Orbital Floor

Jacqueline R. Carrasco



• Traumatic defect in the bony floor of the orbit

• Can extend from fractures of the inferior orbital rim

• Indirect (blowout) fractures of the orbital floor are not associated with fracture of the orbital rim.


Incidence and prevalence variable


• Male gender

• Younger age (15–30 years)

• Participation in sports

• Substance abuse


Wear eye protection when engaging in sports involving objects that move at high velocity (baseball, softball, hockey).


Two theories:

• A nonpenetrating object strikes orbital entrance causing a sudden increase in intraorbital pressure. The contents of the orbit are compressed posteriorly toward the apex of the orbit. The orbital bones break at their weakest point, usually the posterior medial part of the floor in the maxillary bone.

• The striking object causes a compressive force at the inferior rim, which leads directly to buckling of the orbital floor.


Trauma (see above)


• Globe rupture

• Hyphema/microhyphema

• Traumatic iritis

• Commotio retinae

• Choroidal rupture

• Traumatic optic neuropathy



• Inquire about the timing and specific circumstances of the trauma

• Classic history involves the orbital entrance being struck by an object larger than the diameter of the orbital opening (e.g., fist, dashboard, ball)

• Nausea, vomiting, and bradycardia can indicate entrapment


• Eyelid ecchymosis

• Eyelid edema

• Diplopia with limitation on upgaze, downgaze, or both

Forced duction test: Instill anesthetic eyedrops followed by lidocaine 2% gel. Grasp the insertion of the inferior rectus muscle through the conjunctiva with a toothed forceps, and attempt to rotate the globe up and down. Restriction when rotating the globe upward indicates possible entrapment.

• Enophthalmos

• Hypoglobus

• Infraorbital hypesthesia

• Emphysema of the eyelids and orbits

• Step-off deformity of orbital rim palpated



CT scan of the orbits with coronal and axial views demonstrates a defect in the bony floor of the orbit with possible entrapment of soft tissue and/or extraocular muscle.


• Orbital hemorrhage and edema without a fracture: No fracture on CT

• Cranial nerve palsy: normal forced-duction test



• Broad-spectrum oral antibiotics, especially if patient has a history of sinusitis, diabetes, or is immunocompromised: cephalexin 250–500 mg p.o. q.i.d. or erythromycin 250–500 mg p.o. q.i.d. for 7 days

• Methylprednisolone (Medrol) dose pack if patient has extensive swelling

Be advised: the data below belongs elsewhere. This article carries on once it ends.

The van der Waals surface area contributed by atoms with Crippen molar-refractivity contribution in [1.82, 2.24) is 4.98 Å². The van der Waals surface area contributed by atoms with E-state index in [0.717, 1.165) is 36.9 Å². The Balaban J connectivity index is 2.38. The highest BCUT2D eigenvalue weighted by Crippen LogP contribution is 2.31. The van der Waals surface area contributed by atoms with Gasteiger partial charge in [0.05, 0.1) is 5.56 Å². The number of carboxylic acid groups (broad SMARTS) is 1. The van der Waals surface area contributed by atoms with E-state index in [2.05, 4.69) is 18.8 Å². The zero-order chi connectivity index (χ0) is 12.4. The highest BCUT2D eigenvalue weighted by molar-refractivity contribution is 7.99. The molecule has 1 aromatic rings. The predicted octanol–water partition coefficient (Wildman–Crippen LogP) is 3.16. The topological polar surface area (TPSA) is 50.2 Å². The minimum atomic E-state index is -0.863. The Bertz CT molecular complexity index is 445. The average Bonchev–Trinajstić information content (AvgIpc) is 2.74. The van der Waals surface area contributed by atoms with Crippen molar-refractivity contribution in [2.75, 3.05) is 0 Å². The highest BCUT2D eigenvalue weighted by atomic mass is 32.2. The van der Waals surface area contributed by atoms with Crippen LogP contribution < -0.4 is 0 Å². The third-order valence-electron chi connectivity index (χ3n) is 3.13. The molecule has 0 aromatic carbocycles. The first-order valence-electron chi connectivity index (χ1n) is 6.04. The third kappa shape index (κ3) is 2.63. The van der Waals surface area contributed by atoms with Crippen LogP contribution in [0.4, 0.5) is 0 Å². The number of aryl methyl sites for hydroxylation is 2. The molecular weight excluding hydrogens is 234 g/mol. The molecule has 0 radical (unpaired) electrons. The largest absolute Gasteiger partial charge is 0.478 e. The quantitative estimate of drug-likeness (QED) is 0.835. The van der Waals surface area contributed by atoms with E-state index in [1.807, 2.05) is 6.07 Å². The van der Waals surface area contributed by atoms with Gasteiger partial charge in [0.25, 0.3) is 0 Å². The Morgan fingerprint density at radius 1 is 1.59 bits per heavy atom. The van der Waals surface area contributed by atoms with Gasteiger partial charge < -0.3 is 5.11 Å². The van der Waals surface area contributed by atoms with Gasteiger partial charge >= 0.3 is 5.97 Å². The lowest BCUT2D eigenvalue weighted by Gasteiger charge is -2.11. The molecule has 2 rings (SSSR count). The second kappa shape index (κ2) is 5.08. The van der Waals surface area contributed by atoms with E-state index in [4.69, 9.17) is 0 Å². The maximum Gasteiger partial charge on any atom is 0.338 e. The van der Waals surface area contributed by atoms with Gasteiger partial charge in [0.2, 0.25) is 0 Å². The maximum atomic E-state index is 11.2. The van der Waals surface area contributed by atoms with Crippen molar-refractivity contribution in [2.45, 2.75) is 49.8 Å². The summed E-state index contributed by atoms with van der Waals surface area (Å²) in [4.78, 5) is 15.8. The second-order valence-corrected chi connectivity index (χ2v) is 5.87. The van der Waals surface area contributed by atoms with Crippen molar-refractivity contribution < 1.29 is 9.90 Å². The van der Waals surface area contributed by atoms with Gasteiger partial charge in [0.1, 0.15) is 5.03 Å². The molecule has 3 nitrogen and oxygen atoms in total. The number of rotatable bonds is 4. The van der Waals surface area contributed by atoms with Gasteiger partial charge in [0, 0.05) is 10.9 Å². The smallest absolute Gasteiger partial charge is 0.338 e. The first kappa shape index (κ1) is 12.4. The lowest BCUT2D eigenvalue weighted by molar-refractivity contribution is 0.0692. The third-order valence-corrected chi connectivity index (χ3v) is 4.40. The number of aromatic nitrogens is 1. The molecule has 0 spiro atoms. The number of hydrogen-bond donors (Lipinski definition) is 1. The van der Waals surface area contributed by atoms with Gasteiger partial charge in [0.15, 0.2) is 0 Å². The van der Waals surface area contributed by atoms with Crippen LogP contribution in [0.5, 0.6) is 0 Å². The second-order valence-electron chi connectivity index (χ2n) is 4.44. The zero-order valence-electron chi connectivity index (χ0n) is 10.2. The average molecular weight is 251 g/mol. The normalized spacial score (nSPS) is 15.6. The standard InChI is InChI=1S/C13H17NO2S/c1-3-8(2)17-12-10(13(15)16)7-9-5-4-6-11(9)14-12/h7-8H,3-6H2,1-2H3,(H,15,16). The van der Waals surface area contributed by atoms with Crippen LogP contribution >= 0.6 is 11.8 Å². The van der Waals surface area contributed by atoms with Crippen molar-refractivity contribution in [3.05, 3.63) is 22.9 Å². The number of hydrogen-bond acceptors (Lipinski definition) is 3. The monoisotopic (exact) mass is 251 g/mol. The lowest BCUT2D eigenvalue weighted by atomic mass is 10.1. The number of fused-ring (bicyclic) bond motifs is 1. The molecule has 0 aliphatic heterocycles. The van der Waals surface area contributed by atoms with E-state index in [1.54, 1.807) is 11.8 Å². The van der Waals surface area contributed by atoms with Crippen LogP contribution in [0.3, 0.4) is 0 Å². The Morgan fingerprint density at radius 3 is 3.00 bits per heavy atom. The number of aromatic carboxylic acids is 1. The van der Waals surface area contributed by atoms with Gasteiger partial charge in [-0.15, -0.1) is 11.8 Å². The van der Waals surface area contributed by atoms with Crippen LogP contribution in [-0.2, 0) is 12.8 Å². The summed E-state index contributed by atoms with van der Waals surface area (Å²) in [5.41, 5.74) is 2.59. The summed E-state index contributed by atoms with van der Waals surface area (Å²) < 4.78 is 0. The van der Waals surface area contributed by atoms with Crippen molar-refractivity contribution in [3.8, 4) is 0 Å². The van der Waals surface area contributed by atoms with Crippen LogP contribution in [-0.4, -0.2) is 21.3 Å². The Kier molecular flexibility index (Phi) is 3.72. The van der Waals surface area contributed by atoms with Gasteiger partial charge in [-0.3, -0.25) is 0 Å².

General Measures

• No nose blowing

• Nasal decongestants

• Ice packs

Issues for Referral

• If not a surgical candidate, referral should be made to a general ophthalmologist to be seen within 7–10 days of the initial trauma.

• If a surgical candidate, referral should be made to an oculoplastic surgeon within 7–10 days of the initial trauma.

• Any patient with nausea, vomiting, or bradycardia secondary to entrapped extraocular muscle should be evaluated by an oculoplastic surgeon at the time of initial exam to evaluate the need for urgent repair.

Pediatric Considerations

A pediatric patient with an entrapped extraocular muscle should be evaluated by an oculoplastic surgeon at the time of initial exam to evaluate the need for urgent repair (24–48 hours).


• Not all fractures need to be repaired.

• Indications for surgical repair:

– Fracture involving at least 50% of the orbital floor, especially associated with large medial wall fractures on CT

– Enophthalmos greater than 2 mm that is cosmetically unacceptable to the patient

– Diplopia with limitation of upgaze and/or downgaze within 30° of primary gaze

• Should take place within 2 weeks of initial trauma

• Involves releasing entrapped tissue and placing an orbital implant to separate the orbit from the maxillary sinus



• Ophthalmologist

• Otolaryngologist/oral maxillofacial surgeon as needed




Depends on the extent of associated injuries


• Decreased vision

• Diplopia

• Enophthalmos

• Infraorbital hypesthesia

• Orbital cellulitis


• Egbert JE, May K, Kersten RC, et al. Pediatric orbital floor fracture—direct extraocular muscle involvement. Ophthalmology 2000;107:1875–1879.

• Harris GJ, Garcia GH, Logani SC, et al. Correlation of preoperative computed tomography and postoperative ocular motility in orbital blowout fractures. Ophthal Plast Reconstr Surg 2000;16:179–187.

• Hawes MJ, Dortzbach RK. Surgery on orbital floor fractures: influence of time of repair and fracture size. Ophthalmology 1983;90:1066–1070.

• Jordan DR, Allen LH, White J, et al. Intervention within days for some orbital floor fractures: the white-eyed blowout. Ophthal Plast Reconstr Surg 1998;14:379–390.

• Okulicz JF, Shah RS, Schwartz RA, et al. Oculocutaneous albinism. European J Eur Acad Dermatol Venereol 2003;17:251–256.

• Putterman AM, Stevens T, Urist MJ. Nonsurgical management of blowout fractures of the orbital floor. Am J Ophthalmol 1974;77:232–239.



802.6 Closed fracture of orbital floor (blow-out)

802.7 Open fracture of orbital floor (blow-out)

871.0 Ocular laceration without prolapse of intraocular tissue


• Pediatric orbital blowout fractures with entrapment of extraocular muscles should be considered for urgent repair.

• Optimal time for nonentrapped, orbital floor fracture repair is within 2 weeks of the initial trauma.

• Orbital CT scans with axial and coronal cuts are the key for making the diagnosis and surgical planning.

• A “white-eyed” blowout fracture can occur, especially in pediatric population, with entrapped muscle, poor motility, and very little external signs. See White Eyed Blow Out Fracture.

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Nov 9, 2016 | Posted by in OPHTHALMOLOGY | Comments Off on Orbital Floor

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